The Didache (or The Teaching of the Twelve Apostles) is one of the earliest Christian writings, compiled and used from 50-70 CE before the four gospels became prevalent. Rather than preaching the good news about Jesus, it provides practical instructions on how a Christian community should function and offers a unique glimpse into how the earliest believers lived and worshipped.
Document expert O'Loughlin shares the story of this first-century manual for training converts from its discovery in an obscure library in Istanbul in the late nineteenth century to the present and then offers an analysis of the text's importance. His new translation, along with a commentary, highlights areas of key interest to Christians today: the faith and hope, discipline and rituals, and anxieties and challenges facing Gentiles being trained for full participation in the earliest Jewish-Christian communities.
The book concludes with a discussion of how the Didache relates to other early church texts, particularly the Gospels, and gives answers to the most frequently asked questions about this fascinating and important treatise. The Didache features a detailed description of the day-to-day faith and step-by-step routines that shaped the Jesus movement some twenty years after the death of Christ. The focus of the faction at that time was not on proclaiming the titles and deeds of Jesus.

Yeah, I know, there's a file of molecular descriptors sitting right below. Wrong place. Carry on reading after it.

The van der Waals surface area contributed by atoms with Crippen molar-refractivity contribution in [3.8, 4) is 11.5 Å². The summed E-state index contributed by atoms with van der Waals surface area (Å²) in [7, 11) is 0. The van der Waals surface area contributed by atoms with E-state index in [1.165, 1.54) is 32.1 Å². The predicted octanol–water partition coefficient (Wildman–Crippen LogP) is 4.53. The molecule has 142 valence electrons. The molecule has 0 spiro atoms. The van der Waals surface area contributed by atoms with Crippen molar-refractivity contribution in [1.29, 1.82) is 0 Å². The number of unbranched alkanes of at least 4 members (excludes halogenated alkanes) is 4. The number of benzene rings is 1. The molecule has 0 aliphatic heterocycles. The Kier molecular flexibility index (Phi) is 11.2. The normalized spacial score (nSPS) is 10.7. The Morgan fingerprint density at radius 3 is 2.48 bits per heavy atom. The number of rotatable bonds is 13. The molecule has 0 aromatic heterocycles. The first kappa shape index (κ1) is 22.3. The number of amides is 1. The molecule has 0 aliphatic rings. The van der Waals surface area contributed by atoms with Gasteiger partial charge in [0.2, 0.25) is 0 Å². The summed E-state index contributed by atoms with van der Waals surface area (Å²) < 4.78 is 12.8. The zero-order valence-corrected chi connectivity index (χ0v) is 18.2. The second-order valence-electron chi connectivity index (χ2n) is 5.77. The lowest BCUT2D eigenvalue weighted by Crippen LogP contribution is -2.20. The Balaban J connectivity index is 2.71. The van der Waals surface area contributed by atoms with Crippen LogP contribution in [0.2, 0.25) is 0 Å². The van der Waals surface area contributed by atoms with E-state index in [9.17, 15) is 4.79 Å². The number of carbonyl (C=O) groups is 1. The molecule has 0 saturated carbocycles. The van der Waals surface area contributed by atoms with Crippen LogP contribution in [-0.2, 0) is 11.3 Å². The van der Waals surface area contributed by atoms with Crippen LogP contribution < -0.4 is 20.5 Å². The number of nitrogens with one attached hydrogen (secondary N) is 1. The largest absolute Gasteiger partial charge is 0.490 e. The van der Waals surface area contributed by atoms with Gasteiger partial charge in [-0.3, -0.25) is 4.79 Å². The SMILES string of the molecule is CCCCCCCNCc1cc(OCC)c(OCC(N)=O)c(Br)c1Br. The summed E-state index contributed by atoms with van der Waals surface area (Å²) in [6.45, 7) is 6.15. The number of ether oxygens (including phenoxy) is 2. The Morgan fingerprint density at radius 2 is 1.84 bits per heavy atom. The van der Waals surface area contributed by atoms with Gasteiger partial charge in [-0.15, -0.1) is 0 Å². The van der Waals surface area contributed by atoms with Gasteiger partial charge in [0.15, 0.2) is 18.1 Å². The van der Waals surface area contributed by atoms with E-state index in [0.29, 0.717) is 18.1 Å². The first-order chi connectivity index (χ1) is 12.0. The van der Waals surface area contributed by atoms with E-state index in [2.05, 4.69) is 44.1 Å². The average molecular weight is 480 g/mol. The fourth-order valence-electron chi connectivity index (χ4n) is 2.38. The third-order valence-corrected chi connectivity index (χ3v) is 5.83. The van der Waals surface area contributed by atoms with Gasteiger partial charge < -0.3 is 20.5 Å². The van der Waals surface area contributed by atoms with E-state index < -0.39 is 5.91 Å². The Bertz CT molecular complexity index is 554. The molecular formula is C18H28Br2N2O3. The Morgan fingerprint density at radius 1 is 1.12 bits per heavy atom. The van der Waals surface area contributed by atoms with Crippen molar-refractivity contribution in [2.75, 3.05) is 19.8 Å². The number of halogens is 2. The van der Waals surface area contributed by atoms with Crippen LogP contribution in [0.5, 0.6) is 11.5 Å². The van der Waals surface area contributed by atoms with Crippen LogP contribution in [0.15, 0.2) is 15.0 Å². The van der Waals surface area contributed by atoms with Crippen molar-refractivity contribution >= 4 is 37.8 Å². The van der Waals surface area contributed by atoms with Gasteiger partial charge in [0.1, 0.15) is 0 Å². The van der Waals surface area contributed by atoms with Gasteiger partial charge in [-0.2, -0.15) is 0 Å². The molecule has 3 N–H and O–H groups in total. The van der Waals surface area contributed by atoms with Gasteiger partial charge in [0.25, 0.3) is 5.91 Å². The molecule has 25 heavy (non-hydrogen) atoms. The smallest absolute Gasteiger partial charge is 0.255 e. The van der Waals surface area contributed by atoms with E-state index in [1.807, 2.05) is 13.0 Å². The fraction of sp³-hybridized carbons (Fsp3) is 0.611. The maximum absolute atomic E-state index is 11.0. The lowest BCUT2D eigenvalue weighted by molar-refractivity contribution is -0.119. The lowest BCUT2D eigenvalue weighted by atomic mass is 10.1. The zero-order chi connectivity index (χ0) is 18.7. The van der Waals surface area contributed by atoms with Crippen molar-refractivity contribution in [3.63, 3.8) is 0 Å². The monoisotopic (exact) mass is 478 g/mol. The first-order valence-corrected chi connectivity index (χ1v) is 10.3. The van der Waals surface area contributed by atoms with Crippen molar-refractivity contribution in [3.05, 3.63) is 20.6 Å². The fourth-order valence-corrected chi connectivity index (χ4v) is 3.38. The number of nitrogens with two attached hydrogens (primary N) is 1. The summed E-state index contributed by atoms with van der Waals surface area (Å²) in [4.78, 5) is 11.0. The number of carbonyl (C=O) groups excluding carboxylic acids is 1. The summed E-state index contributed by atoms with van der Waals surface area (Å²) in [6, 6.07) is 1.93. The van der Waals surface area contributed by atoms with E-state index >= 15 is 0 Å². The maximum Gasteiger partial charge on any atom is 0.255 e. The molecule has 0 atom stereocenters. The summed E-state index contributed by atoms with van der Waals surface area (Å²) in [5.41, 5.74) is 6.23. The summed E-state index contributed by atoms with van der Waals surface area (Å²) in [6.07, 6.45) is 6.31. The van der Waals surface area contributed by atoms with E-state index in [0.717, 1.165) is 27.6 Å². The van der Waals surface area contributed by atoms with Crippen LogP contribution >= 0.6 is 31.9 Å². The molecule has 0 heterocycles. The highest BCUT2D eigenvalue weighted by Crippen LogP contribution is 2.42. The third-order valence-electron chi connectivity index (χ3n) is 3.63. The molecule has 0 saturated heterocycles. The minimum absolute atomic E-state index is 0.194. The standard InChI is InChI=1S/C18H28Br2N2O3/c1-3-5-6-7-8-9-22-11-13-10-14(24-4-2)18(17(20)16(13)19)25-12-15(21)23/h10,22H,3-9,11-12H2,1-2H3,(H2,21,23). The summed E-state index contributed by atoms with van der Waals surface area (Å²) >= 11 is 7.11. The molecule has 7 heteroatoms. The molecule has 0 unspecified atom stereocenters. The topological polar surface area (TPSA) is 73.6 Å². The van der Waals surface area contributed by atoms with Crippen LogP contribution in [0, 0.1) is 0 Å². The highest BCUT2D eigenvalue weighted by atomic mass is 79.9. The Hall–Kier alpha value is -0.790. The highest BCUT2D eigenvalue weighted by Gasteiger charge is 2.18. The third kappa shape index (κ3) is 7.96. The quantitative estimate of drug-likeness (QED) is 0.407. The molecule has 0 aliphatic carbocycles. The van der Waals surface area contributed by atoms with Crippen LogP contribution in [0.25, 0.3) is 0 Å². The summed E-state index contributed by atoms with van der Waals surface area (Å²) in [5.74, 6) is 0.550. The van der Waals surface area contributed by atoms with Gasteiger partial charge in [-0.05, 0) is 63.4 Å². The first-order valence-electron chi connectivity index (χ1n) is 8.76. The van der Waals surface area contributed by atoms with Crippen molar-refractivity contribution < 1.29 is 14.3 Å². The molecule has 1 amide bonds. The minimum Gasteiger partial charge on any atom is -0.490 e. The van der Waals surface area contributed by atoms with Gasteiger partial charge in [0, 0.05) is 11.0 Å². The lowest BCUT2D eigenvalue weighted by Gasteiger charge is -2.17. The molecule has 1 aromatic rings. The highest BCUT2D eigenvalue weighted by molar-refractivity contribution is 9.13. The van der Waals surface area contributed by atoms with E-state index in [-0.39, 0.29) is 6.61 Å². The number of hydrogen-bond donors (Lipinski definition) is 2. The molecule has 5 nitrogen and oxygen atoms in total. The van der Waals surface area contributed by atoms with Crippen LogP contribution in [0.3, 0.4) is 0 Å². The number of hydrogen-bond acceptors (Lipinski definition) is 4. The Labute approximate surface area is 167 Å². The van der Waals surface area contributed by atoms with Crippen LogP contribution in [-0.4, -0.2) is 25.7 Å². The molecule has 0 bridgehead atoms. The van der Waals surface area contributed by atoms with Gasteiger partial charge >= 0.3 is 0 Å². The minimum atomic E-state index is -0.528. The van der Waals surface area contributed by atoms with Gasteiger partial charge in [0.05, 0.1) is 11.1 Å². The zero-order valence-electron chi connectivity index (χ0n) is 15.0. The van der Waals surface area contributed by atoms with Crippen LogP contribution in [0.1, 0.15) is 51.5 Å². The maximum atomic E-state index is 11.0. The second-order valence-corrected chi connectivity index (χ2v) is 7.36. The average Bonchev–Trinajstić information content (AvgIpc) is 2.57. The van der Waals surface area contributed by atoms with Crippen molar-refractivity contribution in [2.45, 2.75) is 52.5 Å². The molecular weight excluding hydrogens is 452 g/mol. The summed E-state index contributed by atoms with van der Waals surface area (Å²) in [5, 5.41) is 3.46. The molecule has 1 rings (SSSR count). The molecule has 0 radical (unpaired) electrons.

Those aspects come to the fore later in the letters of Paul and in the gospel narratives. Instead, the focus of the Didache was on the life and knowledge of Jesus himself. O'Loughlin links the findings of historians, Scripture scholars, and liturgists to provide a clearly written, accessible work that will be helpful to students of the New Testament and Early Church as well as pastors and thoughtful laity seeking to understand how the earliest believers lived and worshipped.
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